There is a time in everyone's life when the realization comes into full view that one's parents are not without flaw. It is unnerving to learn that those people who you were sure knew everything and could make all boo-boos better had shortcomings and areas of sin in their own lives. The next shock came when after years of dismissing their concerns and admonitions, and you became a parent yourself, that you realized that your mom and dad were wiser than you imagined when it came to the important issues of life. Then, you got a little break from reality as you basked in the glow of having a little one who was sure you knew everything about everything and could make all things better, only to be rudely awakened when those same fans turned into critics, pointing out your failings and limitations.
The reality of living out these various stages in family life can be exhausting and anxiety-filled as children grow into young adults -- testing the boundaries of acceptable behavior, while reminding parents of their observable deficiencies and inadequacies. Having experienced all this firsthand (both as child and parent), and witnessing this phenomena in the lives of other homeschooling families, I've come to the conclusion that we don't have enough aunts and uncles in the Body of Christ. I see a tremendous need for the greater body to establish the sort of relationships that develop in extended families. I'm suggesting that rather than being uninvolved spectators when we see Satan and worldly allurements wreaking havoc in the homes of Christian families we know, that we become active participants, walking alongside both parents and children, offering them support and encouragement. Providing an "outside" voice, which reaffirms the Word of God, is a practical outworking of St. Paul's instruction in the book of Galatians, "to bear one another's burdens," and "to do good unto all men especially unto those of the household of faith." (Galatians 6:1-2, 10)
For example, let's say you become aware that a family in your Christian circle is dealing with dress issues regarding their daughters. Rather than merely sitting back and remembering the bad old days when you had those make-up, fashion, or dating struggles yourself, instead, you make it a point to caringly insert yourself into the life of that family, relating to the girls by demonstrating real interest in their lives. Just as a biological aunt wouldn't be put off by a less than smooth initial contact, neither should the spiritual aunt if this relationship takes time to develop. Once it has been established, you can courageously speak into the lives of these young women, imparting the wisdom that you've acquired from your own Christian walk and lifetime of experience. Sharing stories from your own past, while refraining from lecturing, along with ongoing informal discussions, lends support to whatever their folks are trying to address with them (James 5:19-20). It also lets them know that whatever struggles they are experiencing aren't unique to them.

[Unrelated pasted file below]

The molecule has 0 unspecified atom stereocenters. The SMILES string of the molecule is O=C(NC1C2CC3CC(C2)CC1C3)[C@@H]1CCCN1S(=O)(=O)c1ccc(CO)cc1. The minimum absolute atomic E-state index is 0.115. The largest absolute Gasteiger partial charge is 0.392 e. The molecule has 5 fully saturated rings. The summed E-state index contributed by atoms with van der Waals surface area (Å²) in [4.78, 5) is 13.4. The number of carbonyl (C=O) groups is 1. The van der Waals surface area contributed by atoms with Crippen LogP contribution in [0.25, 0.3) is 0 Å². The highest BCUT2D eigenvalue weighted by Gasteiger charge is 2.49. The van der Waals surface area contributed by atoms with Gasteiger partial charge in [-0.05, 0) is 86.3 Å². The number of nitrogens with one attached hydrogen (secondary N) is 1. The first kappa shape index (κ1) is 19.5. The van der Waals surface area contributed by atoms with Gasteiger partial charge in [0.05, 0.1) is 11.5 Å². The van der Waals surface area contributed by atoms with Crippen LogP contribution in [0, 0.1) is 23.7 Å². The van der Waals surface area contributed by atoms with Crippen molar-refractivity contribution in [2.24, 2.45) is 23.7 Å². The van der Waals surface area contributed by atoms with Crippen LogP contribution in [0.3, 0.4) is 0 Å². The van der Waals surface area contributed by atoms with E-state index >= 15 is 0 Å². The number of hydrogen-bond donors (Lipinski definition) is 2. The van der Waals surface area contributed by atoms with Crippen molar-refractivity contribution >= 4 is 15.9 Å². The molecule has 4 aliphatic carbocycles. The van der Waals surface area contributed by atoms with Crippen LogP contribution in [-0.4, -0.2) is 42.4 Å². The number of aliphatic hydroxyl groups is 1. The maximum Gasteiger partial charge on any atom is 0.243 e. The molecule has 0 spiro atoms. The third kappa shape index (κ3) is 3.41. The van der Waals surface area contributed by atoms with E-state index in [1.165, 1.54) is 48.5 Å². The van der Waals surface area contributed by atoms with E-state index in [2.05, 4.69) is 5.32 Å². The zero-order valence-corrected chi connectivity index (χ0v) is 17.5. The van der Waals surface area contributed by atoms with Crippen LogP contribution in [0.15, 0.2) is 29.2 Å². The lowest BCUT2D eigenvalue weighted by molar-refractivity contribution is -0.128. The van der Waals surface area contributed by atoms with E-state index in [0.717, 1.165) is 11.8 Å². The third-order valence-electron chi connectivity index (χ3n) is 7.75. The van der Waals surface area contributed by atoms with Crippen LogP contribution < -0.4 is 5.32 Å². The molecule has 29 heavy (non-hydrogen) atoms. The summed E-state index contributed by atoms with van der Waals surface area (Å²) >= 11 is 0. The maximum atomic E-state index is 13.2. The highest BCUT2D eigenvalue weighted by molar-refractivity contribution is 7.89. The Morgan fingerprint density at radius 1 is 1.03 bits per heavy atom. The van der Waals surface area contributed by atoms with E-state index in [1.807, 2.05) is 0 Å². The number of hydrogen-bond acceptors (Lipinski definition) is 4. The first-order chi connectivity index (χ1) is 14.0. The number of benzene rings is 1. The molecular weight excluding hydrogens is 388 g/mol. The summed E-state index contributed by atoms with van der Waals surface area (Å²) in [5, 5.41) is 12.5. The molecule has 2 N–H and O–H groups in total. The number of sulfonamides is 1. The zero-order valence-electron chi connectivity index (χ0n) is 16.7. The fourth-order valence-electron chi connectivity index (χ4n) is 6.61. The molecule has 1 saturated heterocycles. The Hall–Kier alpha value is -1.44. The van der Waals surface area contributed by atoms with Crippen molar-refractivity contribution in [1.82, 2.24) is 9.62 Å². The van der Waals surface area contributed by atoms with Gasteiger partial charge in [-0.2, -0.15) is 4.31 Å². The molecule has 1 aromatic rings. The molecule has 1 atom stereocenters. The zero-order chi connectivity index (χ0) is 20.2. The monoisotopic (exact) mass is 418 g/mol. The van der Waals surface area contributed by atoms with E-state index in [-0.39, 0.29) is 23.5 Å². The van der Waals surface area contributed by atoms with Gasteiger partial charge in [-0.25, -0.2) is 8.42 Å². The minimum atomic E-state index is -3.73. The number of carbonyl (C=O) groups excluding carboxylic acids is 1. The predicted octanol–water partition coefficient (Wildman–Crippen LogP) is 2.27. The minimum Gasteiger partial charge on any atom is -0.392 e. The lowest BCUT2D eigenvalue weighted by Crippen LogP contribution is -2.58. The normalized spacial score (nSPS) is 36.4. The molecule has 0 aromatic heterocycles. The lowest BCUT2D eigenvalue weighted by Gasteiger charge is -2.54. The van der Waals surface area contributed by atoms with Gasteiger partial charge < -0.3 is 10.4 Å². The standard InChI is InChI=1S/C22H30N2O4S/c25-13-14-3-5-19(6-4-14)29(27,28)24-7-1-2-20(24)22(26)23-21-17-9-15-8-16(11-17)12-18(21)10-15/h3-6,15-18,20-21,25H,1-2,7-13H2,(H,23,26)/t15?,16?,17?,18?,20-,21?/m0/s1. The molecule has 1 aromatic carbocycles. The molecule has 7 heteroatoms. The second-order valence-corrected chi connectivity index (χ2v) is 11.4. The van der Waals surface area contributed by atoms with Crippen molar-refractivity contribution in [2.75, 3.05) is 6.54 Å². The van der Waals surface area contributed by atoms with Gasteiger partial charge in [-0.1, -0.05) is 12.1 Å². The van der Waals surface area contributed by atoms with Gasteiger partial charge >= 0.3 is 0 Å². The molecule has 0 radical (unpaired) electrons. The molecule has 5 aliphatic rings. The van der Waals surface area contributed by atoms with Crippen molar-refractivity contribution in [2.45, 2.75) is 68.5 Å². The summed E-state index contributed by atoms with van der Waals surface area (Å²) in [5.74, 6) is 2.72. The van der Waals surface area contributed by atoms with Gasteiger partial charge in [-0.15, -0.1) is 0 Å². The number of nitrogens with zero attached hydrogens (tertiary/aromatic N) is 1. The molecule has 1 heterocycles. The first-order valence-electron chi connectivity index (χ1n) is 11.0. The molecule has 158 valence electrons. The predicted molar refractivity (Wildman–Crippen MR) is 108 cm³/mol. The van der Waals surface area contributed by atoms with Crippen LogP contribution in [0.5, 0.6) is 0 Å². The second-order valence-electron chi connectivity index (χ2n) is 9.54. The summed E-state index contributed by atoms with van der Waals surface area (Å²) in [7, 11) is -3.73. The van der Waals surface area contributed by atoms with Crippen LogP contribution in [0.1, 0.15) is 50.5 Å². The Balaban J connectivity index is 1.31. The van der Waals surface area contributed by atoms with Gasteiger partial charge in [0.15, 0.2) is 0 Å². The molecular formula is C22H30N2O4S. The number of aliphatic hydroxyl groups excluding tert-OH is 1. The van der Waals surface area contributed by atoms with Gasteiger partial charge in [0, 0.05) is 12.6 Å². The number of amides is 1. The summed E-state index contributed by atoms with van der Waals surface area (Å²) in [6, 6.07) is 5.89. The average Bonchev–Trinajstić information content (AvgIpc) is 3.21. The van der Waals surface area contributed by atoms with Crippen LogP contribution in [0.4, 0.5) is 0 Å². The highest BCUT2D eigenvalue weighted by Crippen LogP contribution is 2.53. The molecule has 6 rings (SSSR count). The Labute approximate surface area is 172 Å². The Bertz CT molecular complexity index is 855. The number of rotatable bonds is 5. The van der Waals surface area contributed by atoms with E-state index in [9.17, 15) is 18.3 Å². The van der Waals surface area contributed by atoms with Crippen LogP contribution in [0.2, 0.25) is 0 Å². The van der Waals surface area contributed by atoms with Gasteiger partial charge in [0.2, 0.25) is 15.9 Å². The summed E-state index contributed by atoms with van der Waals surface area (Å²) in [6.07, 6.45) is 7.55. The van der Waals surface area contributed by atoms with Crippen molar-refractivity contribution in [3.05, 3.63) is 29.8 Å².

My point is that often young people will "hear it" from an outsider -- someone not actively engaged in the struggle -- rather than from their parents, and will hopefully take to heart what you've shared. By upholding the standards they're being taught at home, you'll find sincere gratitude from their folks for your "bearing this burden" with them. What's more, a little love and encouragement from others can do a world of good and help prevent situations from developing into crises.
I intentionally used the word courageous earlier, because there is that distinct possibility that your efforts won't be welcomed or received in the spirit in which you offered them. But, like all other commands in Scripture, it is more important to obey God than worry about being personally rejected. Invest in a young person today; the Body of Christ will be stronger for it.
Topics: Family & Marriage